Special Review: Futureworld

Michael Crichton had nothing to do with this sequel. His name wasn’t even mentioned in the script credit for concept or characters. It is no wonder it turned out the way it did.

“Futureworld” picks up several years after the robots went crazy and killed many guests in “Westworld”.

Now the company who created Westworld, Delos, is trying to rebuild and entice new guests with new worlds such as Futureworld, Far East World and Spa World.

To get off on a good footing this time out, Delos invites two intrepid reporters (Peter Fonda, Blythe Danner) as well as some of the Earth’s top dignitaries to come and enjoy the new theme park. But as Fonda and Danner dig deeper into what makes Futureworld tick a sinister plot is unveiled and they must escape before they are killed.

I don’t normally like to contain spoilers in my review but to give this movie a fair shake I have to discuss the key plot point. So warning spoilers below.

Delos has invited all these top officials to the park so while they sleep robot duplicates can be made of them to replace them. The whole plot is very “Six Million Dollar Man” and I half expected Maskatron to be revealed as the mastermind behind the whole plot but I had to remind myself this was actually a Westworld sequel.

While it is hard not acknowledge the amazing idea that the original Westworld was, this sequel is quite limp in its impact.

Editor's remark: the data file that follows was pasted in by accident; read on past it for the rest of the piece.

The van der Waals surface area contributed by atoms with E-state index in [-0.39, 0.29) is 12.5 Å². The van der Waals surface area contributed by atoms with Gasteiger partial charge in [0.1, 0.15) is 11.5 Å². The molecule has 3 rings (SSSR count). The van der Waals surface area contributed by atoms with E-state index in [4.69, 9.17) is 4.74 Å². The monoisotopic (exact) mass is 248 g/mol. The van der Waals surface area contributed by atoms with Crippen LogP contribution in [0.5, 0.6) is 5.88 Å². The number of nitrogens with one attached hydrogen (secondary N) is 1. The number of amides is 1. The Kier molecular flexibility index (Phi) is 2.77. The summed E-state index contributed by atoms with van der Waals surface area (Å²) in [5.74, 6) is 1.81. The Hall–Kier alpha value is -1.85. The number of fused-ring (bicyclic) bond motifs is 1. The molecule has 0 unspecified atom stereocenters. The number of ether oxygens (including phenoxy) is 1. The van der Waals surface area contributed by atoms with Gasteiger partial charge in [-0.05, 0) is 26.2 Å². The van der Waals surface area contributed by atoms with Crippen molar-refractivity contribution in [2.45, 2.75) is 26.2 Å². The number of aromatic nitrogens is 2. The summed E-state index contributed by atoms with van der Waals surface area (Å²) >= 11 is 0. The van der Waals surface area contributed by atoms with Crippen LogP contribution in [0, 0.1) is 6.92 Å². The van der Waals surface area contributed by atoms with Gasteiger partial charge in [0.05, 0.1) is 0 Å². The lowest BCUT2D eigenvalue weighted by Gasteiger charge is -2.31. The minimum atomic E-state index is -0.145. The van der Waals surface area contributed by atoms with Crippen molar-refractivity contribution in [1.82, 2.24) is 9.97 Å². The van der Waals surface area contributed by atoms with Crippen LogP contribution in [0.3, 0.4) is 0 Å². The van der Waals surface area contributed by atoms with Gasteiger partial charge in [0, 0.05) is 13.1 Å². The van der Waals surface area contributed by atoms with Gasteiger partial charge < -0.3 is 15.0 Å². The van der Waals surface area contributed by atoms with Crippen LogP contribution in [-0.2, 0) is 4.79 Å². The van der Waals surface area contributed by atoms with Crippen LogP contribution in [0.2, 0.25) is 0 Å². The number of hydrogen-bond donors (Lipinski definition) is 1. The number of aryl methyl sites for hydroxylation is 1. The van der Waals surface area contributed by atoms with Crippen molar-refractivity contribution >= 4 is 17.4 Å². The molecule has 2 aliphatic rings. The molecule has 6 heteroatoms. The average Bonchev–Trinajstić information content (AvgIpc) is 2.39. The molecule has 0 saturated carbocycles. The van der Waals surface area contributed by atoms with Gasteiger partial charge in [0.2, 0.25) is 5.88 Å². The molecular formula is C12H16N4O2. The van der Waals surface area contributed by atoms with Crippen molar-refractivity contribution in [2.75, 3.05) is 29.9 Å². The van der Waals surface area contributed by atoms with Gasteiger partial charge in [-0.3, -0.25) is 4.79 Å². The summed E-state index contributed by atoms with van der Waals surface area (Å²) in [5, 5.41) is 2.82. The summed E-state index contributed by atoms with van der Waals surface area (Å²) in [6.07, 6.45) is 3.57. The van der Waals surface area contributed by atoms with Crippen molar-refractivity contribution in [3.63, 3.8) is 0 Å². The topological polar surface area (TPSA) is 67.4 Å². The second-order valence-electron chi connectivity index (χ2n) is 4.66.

Robot duplicates that only have a 12-hour battery and as shown in the park are always breaking down or going crazy are actually reliable enough to take over the world? Yeah, doubtful.

The saving grace of the sequel is the performances from Fonda and Danner.

Both take the whole reporter thing very seriously and it kind of reminded me of Clark Kent and Lois Lane, except Fonda never becomes Superman.

One of my complaints about the film was Futureworld itself. Yes we have all dreamed of blasting into space but the world itself is so boring. Why would anyone want to spend $1200 a day there? And what is it with the space suits on this world? They look like my grandma crocheted them together?

There is nothing remotely horrific or disturbing about this film. Well, unless you count bringing Yul Brynner back just for a dream sequence where he romances a very willing Blythe Danner.

One thing that is really bizarre about the whole fantasy sequence is there is no reference to why Danner is lusting after Brynner. It makes absolutely no sense.

Her character has never seen Brynner before. It is probably one of the silliest scenes I have ever seen in a sci-fi film.

The whole very sad thing about it is that it lasts over 4 minutes and was the Academy Award winning actor’s final scene in any movie.

“Futureworld” hit theatres in 1976 a year before Star Wars would change sci-fi forever. And right at the height of the “Six Million Dollar Man” phenomenon which lasted from 1974 to 1979 roughly. So the film was a hit at the box office but really it was just a cash grab.

2 out of 5

So Says the Soothsayer

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